You can immediately tell by the fiery tribal-style tattoo emblems that grace the lid and wrist rests of the piano-black MSI GX600 Extreme Edition that the system is aimed squarely at the fragging set. With a $1,699 price tag, this notebook was made for gamers on a budget. It boasts a CPU you can overclock with the push of a button, good midrange graphics, and fast wireless performance, all in a tidy 6-pound package.
GX600 Extreme Edition Design
The system’s base screams “gamer chic”; the lid is adorned with the circular MSI logo in silver and red, with red flames reaching from its four sides. This is standard fare for a gaming rig; in fact, hard-core gamers might even call it mild when compared with the likes of Vigor and VoodooPC systems. The inside is highlighted by a spacious, full-size keyboard with colorful WASD keys, matching arrow buttons, and twin Racer Class 3D speakers that resemble a sports car’s intakes and deliver rich audio.
Above the keyboard is a button for activating the 1.3-megapixel webcam, which maintained a smooth frame rate while videoconferencing. Adjacent to it is a single button that toggles Bluetooth and Wi-Fi on and off, and a button for overclocking the system. To the right of these is a programmable Hot Start key that you can map to launch an application.
Once we lifted the lid of the 6-pound GX600 Extreme Edition, we were met with a gorgeous 1680 x 1050-pixel resolution LCD that offered plenty of real estate for surveying the battlefield. The Unreal Tournament 3 action never felt too cramped on the 15.4-inch screen, proving that you don’t need a huge canvas to game hard. Our The Two Jakes: Special Collector’s Edition DVD looked crisp and had a nice color balance.
In addition to the standard connections, you’ll find an ExpressCard/54 slot and a 4-in-1 memory card reader on the right side of the machine, eSata and HDMI ports on the left, and two USB 2.0 ports on each side. Conspicuous by their absence is the lack of dedicated multimedia keys, but MSI tosses in a responsive wired laser mouse and headset.
Fraggers will be pleased to learn that the Nvidia GeForce 8600M GT graphics engine with 512MB of video memory produced a strong score of 5,830 on our 3DMark03 test. That’s more than 2,000 points higher than your typical mainstream notebook, but not quite as potent as the Dell XPS M1530, which managed an excellent score of 7,261. The M1530 doesn’t offer the same unique style, but offers the same graphics card and a faster 2.2-GHz processor for about $50 less when similarly configured.
The GX600 averaged a smooth 38.6 frames per second when we ran F.E.A.R. in autodetect mode (1024 x 768-pixel resolution). That’s in the same ballpark as the Dell XPS M1530, which averaged 45 frames per second on autodetect at the same resolution. When we set F.E.A.R. to run at its maximum settings (1024 x 768-pixel resolution, plus enhanced textures and filtering), the frame rate dropped to just 16 fps, compared with 23 on the M1530. When we fired up Unreal Tournament 3, the gameplay was silky smooth, and we enjoyed surprisingly rich sound, but noticed aliasing on the edges of our weapons.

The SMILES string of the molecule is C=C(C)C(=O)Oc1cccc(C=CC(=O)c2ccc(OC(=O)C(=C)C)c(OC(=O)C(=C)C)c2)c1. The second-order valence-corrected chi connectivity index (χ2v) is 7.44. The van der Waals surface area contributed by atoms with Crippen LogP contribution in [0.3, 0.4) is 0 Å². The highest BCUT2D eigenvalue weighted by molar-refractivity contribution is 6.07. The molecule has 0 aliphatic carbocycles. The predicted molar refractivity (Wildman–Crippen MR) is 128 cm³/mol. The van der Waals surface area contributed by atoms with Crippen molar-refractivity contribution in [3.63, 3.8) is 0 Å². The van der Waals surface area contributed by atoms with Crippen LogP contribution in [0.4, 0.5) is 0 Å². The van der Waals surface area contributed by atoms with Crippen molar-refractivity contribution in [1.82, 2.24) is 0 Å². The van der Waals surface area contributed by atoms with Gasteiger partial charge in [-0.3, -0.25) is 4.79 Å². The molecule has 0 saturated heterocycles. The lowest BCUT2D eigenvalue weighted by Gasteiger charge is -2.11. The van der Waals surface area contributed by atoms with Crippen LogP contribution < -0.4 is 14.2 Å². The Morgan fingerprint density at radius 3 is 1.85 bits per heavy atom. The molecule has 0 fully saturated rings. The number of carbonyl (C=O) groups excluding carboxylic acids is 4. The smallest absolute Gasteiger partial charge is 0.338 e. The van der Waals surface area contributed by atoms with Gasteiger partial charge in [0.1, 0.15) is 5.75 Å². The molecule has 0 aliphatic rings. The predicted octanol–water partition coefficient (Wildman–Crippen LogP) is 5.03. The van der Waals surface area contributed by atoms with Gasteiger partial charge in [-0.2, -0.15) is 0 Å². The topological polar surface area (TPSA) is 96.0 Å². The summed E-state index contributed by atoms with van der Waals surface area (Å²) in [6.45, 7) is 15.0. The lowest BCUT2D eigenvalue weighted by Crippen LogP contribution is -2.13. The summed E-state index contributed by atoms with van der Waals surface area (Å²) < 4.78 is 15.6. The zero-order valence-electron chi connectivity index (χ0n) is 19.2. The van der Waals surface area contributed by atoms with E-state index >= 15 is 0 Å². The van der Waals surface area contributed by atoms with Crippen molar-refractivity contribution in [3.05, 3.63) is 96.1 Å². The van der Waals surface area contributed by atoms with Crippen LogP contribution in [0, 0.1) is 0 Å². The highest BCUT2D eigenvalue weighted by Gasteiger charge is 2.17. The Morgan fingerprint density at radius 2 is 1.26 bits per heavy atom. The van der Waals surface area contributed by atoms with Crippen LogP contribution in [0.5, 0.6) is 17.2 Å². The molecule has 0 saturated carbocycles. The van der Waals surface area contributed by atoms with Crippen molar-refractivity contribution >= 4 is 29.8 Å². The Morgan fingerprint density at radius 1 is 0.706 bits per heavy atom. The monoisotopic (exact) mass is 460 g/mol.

Overclocking the MSI GX600
The 2-GHz Intel Next Generation Core 2 Duo processor, working in tandem with 2GB of RAM and a 5,400-rpm 250GB hard drive, produced an excellent PCMark05 score of 4,658. The processing power translated into a smooth computing experience, even when we had several applications open at once.
We then put MSI’s proprietary Turbo Drive Engine (TDE) tehcnology to the test, which overclocks the CPU during operation to achieve a 20-percent boost in processing power. Overclocking the CPU to 2.4 GHz resulted in a blistering 5,139 PCMark05 score (one of only a handful of mainstream machines to break the 5,000 mark barrier). On the other hand, the GX600’s PCMark Vantage score was slightly lower in overclock mode, and there was only a minor, one-point improvement in gaming frame rates at maximum settings. Note that you should activate the overclock button only after Windows has fully booted, or the Turbo Drive Engine will read as activated when it really isn’t.
Wireless Performance and Battery Life
Wireless throughput from the 802.11a/g/n radio measured 19.4 Mbps at 50 feet and 16 Mbps from 15 feet; right on target for a mainstream notebook. As with most gaming machines, the GX600 Extreme Edition didn’t offer extraordinary endurance: The system maintained a charge for 2 hours and 12 minutes with the Wi-Fi on, so you’ll need to keep it plugged in for those all-night blastathons.
Software and Support
Besides Windows Vista Home Premium, the GX600 comes preinstalled with Adobe Reader 7.0, CyberLink DVD Solution 4, a 60-day trial of Microsoft Office, and a 90-day trial of Norton Internet Security 2006. MSI backs the notebook with a one-year warranty and offers tech support from 7:30AM to 5:30PM (PST) Monday to Thursday, and 8:30AM to 4:30PM (PST) on Friday.
MSI GX600 Extreme Edition Verdict
All in all, the MSI GX600 Extreme Edition is a good value-priced gaming notebook. The Dell XPS M1530 offers better performance for an even lower price, but if you dig the unique styling of this portable rig and want a machine you can overclock, it definitely belongs on your short list.
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